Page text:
Uptick in Greater Victoria tourism economy nowhere near recovery

Chek
WatchEven though Greater Victoria's tourism-based economy is starting to see life, new data shows the region is nowhere near an economic recovery.

On Friday, Statistics Canada released a startling look at what the economy looked like from April to June. It was the worst posting for the economy since records began.

Real gross domestic product shrunk at a rate of 38.7 per cent, and some of the hardest hit were tourism and service industries.

In Greater Victoria’s tourism-based economy, it’s more bad news.

The South Island Prosperity Partnership has just released its economic recovery dashboard looking at factors like unemployment, hotel occupancy, BC Ferries ridership and flight numbers in the region. Compared to 2019, the numbers are still bleak.

“There is some activity happening but it’s just not enough to call it an economic recovery,” said Dallas Gislason, director of economic development for the South Island Prosperity Partnership.

“We are sort of out and about and allowed to go out with friends a little bit and stuff like that, so it makes sense that the data showed a little of a bounce-back. At the same time, we see hotel [occupancies] in June were 21 per cent compared to 90 per cent in 2019. That’s a drastic difference, even though two months ago they were at six per cent.”

The dashboard can be found here.

Unemployment since May 2020 has gone from 10.1 per cent to 11.1 per cent by June, but in 2019 it was only at 3.6 per cent and rose to 3.8 per cent, according to the South Island Prosperity Partnership data.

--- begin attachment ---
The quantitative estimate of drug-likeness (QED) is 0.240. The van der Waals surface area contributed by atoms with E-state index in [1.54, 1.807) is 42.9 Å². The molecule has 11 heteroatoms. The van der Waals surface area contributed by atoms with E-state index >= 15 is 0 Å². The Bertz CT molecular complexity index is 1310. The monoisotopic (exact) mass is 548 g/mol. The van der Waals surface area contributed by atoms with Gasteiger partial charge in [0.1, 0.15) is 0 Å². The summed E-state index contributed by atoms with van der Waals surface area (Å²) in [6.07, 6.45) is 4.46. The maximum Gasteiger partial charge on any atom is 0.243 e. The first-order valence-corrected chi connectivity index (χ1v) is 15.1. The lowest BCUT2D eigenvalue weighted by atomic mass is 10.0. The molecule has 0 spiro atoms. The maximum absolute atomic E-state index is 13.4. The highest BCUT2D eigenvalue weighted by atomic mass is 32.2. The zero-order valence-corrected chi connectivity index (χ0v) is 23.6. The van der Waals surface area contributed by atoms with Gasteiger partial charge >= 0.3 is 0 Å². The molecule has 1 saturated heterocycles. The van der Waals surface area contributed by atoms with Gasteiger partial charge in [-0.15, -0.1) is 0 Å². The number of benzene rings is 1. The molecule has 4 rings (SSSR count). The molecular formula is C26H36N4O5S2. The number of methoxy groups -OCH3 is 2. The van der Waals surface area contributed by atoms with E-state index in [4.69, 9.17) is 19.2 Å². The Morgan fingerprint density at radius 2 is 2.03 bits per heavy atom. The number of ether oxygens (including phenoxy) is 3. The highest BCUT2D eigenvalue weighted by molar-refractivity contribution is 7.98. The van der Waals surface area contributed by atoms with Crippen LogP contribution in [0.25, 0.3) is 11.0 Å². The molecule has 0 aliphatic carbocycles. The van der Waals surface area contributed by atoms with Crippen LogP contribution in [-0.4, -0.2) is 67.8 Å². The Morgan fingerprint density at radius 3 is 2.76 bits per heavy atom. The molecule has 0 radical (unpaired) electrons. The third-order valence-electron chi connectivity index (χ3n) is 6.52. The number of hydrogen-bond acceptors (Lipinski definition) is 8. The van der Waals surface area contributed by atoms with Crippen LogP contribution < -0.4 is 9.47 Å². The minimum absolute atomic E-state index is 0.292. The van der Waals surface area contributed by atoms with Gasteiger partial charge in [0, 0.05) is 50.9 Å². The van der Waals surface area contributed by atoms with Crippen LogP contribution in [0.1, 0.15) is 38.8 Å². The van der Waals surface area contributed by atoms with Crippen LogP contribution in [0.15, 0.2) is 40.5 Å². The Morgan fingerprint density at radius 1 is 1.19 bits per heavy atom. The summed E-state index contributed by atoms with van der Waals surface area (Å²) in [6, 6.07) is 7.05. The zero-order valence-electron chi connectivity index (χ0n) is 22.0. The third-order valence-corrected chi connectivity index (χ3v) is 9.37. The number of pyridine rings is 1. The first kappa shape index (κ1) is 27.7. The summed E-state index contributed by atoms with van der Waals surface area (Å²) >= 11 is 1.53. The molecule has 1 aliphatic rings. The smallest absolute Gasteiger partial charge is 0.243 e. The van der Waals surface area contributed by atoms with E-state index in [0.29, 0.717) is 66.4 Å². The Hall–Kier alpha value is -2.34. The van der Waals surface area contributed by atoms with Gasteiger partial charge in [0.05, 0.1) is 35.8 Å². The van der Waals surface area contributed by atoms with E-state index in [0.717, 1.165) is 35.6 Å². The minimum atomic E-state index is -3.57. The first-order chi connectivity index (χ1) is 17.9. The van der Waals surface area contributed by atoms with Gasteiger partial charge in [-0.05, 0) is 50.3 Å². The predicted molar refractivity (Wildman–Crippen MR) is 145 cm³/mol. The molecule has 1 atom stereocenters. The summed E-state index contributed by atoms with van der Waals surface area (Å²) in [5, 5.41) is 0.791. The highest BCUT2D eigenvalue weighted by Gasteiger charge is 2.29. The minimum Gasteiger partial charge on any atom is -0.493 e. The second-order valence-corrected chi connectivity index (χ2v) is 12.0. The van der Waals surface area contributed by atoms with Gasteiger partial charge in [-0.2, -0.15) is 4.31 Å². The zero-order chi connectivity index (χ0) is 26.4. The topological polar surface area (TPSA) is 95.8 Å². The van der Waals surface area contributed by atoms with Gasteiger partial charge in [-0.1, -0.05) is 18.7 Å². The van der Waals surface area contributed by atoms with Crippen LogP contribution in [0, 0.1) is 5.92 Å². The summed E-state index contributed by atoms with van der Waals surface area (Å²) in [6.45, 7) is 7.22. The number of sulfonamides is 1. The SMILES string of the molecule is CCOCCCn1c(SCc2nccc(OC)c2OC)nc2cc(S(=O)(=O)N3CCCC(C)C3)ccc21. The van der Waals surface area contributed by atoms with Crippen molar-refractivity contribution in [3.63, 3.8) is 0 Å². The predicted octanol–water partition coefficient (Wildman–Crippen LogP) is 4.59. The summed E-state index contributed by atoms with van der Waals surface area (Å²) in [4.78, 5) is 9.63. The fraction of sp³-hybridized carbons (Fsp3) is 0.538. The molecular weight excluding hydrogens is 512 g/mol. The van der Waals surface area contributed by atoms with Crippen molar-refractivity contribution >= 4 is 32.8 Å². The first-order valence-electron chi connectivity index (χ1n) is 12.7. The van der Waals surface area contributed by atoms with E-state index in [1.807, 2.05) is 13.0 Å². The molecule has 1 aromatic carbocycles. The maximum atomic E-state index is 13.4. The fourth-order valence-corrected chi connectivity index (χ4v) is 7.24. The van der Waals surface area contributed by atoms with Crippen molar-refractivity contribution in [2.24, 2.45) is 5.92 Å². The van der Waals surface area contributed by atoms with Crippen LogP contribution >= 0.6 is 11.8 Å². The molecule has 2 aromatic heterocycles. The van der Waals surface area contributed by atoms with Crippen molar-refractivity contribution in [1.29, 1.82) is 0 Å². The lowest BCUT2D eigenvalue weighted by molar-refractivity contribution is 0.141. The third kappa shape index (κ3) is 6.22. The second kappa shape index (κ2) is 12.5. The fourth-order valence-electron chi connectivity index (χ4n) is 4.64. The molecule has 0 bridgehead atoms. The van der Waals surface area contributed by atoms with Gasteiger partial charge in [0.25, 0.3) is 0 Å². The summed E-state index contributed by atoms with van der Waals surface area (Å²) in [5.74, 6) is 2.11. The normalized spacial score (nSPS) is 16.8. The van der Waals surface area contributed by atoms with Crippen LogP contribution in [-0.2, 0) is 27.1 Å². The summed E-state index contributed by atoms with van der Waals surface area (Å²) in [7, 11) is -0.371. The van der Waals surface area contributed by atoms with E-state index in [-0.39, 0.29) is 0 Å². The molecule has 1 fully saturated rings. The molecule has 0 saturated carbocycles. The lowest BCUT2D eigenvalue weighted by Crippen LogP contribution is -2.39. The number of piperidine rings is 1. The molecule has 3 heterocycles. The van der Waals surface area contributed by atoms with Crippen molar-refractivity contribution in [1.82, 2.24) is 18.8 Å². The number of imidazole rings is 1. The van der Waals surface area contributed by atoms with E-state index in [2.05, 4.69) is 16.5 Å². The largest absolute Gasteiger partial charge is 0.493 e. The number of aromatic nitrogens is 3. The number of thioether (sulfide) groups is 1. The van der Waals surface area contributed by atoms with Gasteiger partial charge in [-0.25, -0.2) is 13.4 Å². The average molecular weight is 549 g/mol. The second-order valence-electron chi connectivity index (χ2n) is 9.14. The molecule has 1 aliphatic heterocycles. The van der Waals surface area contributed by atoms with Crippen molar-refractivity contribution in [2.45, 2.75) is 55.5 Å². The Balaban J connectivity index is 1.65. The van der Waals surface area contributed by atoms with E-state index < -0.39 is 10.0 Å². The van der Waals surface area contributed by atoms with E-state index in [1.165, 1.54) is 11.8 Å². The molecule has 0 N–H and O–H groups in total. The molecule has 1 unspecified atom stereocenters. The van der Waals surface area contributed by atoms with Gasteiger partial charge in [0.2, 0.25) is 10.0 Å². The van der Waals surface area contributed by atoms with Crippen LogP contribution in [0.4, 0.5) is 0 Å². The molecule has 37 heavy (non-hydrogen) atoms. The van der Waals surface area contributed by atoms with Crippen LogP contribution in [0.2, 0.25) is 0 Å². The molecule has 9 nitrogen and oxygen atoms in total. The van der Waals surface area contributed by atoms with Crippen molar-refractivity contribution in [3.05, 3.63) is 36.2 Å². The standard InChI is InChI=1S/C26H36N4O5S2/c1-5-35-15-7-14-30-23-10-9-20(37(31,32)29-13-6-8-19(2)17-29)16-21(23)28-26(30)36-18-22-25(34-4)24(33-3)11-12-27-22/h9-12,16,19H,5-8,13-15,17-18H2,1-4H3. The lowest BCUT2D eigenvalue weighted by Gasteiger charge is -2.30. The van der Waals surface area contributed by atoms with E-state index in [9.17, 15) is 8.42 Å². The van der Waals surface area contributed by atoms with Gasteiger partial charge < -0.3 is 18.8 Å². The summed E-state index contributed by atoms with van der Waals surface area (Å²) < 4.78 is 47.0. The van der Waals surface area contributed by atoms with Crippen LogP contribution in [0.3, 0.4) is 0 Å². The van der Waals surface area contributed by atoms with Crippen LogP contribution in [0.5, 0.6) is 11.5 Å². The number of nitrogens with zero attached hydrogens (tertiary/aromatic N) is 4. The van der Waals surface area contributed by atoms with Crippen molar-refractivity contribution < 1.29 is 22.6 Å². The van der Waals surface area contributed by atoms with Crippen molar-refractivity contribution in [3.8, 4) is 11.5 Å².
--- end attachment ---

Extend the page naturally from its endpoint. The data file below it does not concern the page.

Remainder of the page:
Passenger numbers at Victoria International Airport have shot up from 4,261 in April of this year to 13,467 by June.

In 2019, however, YYJ saw 159,441 passengers in April and it grew to 171,848 by June.

The toughest season, the winter off-season, is now also just around the corner.

“We are definitely going to see some business closures and bankruptcies, unfortunately, as businesses try to hang out through the Christmas season,” Gislason said.

The organization has recommended multiple solutions for every sector, one being encouraging spending in the city, and avoiding large corporations like Amazon. They applaud federal and provincial programs helping businesses, and encourage ore programs to be put in place.

Back in April, everything on two wheels at Cycle BC Rentals and Tours was locked up due to the pandemic.

“There was a ton of uncertainty, just wondering whether it was was a couple of weeks or a couple of months or if the whole season was cancelled,” said manager Ander Gat.

After six weeks they and others opened back up, but the damage was already done.

“A lot of local traffic and now a lot of inter-provincial tourism as things have gotten busier but still a lot of uncertainty and we are still going to be greater than 50 per cent down for the year,” he said.

Cycle BC says they will still be able to make it through the winter.

As for how many others across the region won’t make it, will only be clear come spring.

Julian KolsutJulian Kolsut

Related Stories

Send us your news tips and videos!